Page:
July 10, 2012 § 10 Comments
I just went to sign up to StumbleUpon, the web thing that gives you recommended things to look at on the internet. I used to use it a lot – the random nature of it helps trip my brain into pleasantly creative functions. I saw this:
I would be interested to know exactly WHAT THE FUCK THIS MEANS. Why the fuck is this website giving different stuff to men and women? You have to input your interests anyway. What will it give me that it wouldn’t recommend to my wife?
I strongly suspect that advertising is behind this. Advertisers are the biggest culprits of splitting up the genders in the modern world. My facebook account has me down as female, and I constantly get adverts for diets and ‘weird tips to make you look younger’ and such like.
So: dear StumbleUpon: I am a human being with a varied range of interests, none of which stem from my ownership of a penis. There are far more relevant questions that my sex to help you know the sort of thing I would like to look at on the internet. This is not the 70s. Please grow the fuck up.
July 7, 2012 § 15 Comments
I am so fucking sick of my facial hair. I am right slap bang in the middle of a girly phase and I want nothing more than to dress feminine all the time, every day. I’ve got some new clothes, some interesting new looks to play with, and I have shows to do in the evenings. The shows require me to be cross-dressed so the material about all this stuff works. In order to do this I’d need to shave twice a day – once when I get up and once before the show, in order that my beard doesn’t poke through under my make-up and ruin the whole look.
People have suggested to be I just leave it. But that is a path towards a kind of gender-jamming thing that doesn’t attract me at all. Some guys pull it off brilliantly, but I just want to look as feminine as possible.
The frustrating thing is that I can’t even grow a beard. My facial hair is exactly useless – thick enough to ruin a made-up face, too thin to actually grow into a heavy-metal-friendly beard when I’m in a masculine mood.
I’m currently doing material about the lie of shaving adverts. They suggest that shaving is the most masculine thing a man can do, which is utter bullshit. Shaving is the foundation of transvestism. A razor is not a blokey accessory. It’s the gateway to femininity. But sometimes I wish I could do without it.
July 2, 2012 § 8 Comments
Tattoos have had some press attention recently, due to some fuss over a woman in Ascot failing to cover hers up. The backlash against this resulted in people suggesting that Ascot’s dress code should be updated to reflect the increasing acceptance of tattoos in mainstream society. My immediate response to this (on Twitter, the home of the immediate response) was “Part of my getting tattoos is to distinguish myself from the sort of people who want to go to Ascot.”
Since tweeting that, I have had another day of buzzy needle pain (getting Peter Cushing, above), and am currently healing. So I have been thinking a lot about the whole business of tattooing, and since my tattoos are inextricably linked to my gender stuff, I thought I’d share those thoughts here.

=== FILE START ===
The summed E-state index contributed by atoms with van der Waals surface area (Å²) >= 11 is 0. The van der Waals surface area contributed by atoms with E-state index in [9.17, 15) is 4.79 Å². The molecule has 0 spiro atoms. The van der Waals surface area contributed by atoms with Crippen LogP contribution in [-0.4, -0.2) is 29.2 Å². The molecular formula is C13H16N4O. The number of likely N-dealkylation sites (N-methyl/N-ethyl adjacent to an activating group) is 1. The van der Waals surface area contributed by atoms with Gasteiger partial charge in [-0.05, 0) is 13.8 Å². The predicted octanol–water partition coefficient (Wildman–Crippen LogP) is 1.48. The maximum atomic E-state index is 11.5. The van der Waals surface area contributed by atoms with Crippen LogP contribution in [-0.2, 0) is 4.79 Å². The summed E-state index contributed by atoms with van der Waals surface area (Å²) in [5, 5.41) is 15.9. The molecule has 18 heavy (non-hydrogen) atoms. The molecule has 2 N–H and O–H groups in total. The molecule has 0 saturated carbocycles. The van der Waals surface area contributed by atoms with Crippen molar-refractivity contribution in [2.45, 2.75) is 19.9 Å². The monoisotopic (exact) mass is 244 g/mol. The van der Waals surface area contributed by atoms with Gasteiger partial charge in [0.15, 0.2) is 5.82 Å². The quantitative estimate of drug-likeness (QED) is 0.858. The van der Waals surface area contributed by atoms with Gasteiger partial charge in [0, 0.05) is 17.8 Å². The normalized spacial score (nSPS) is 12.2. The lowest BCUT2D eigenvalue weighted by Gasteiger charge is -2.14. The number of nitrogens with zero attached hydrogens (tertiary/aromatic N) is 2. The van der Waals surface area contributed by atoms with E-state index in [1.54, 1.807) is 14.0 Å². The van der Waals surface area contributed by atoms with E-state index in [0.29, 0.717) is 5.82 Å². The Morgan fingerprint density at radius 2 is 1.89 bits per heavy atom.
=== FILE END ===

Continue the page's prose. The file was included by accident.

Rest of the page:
So first I’ll explain the t* link, then via a response to another article I will talk about my attitude to tattoos in general.
I got my first tattoo at the age of 18, at a time in my life when I disliked my body. I have never self-harmed. I have always been rather fond of my self. Just not the form my body took. So to cause myself pain or damage just never occurred to me. However, tattooing was a way I could change my appearance, to alter my body according to my own wishes. To impose changes upon it and make it look more like something I wanted it to look like. To this day my tattoos remain a part of my body that I am totally happy with. I think they are beautiful, and they make me feel better about the way I look. My feelings about that still wobble, as they always will unless I suddenly start looking exactly like Fairuza Balk.
I do not have tattoos in order to express individuality. Far from it. My tattoos reflect the kinship I feel with the underground metal subculture, and are a wonderful way of linking with people who get the references and dig the aesthetic. My Peter Cushing tattoo is a massive hello to other British horror fans, just as my Cthulhu is to Lovecraft afficionados. I say this in response to an article on the contrarian website spiked-online.com which states that “having a tattoo is widely seen as a mark of individuality”. For me as a metalhead is was never really a case of whether or not I was going to get a tattoo, but rather what I was going to get. I think among people with tattoos, that is now the significant thing. We separate ourselves by getting actual art by actual artists, rather than flash picked off a wall, etched in by someone who doesn’t care what he’s doing. In getting heavily tattooed, rather than just having one or two, I am probably making a statement about my class, my aspirations as far as work and my commitment to a particular look, but it’s not much more than that.
Some of my tattoos have a deep and personal meaning (my first band, my best and oldest friend, my first proper Edinburgh show) and some are just pieces of beautiful art that reflect things I like (Cushing, Cthulhu, my Sepultura tattoo). I am not making any real statements and I am not that self-conscious about being different from the herd.
This is true of my gender choices as well. What I wear when I am – in society’s eyes – cross-dressed is just an external reflection of what I am inside. It’s not a call for attention, a way of being different or wacky or a statement. The only statement I am making is “I like these clothes”.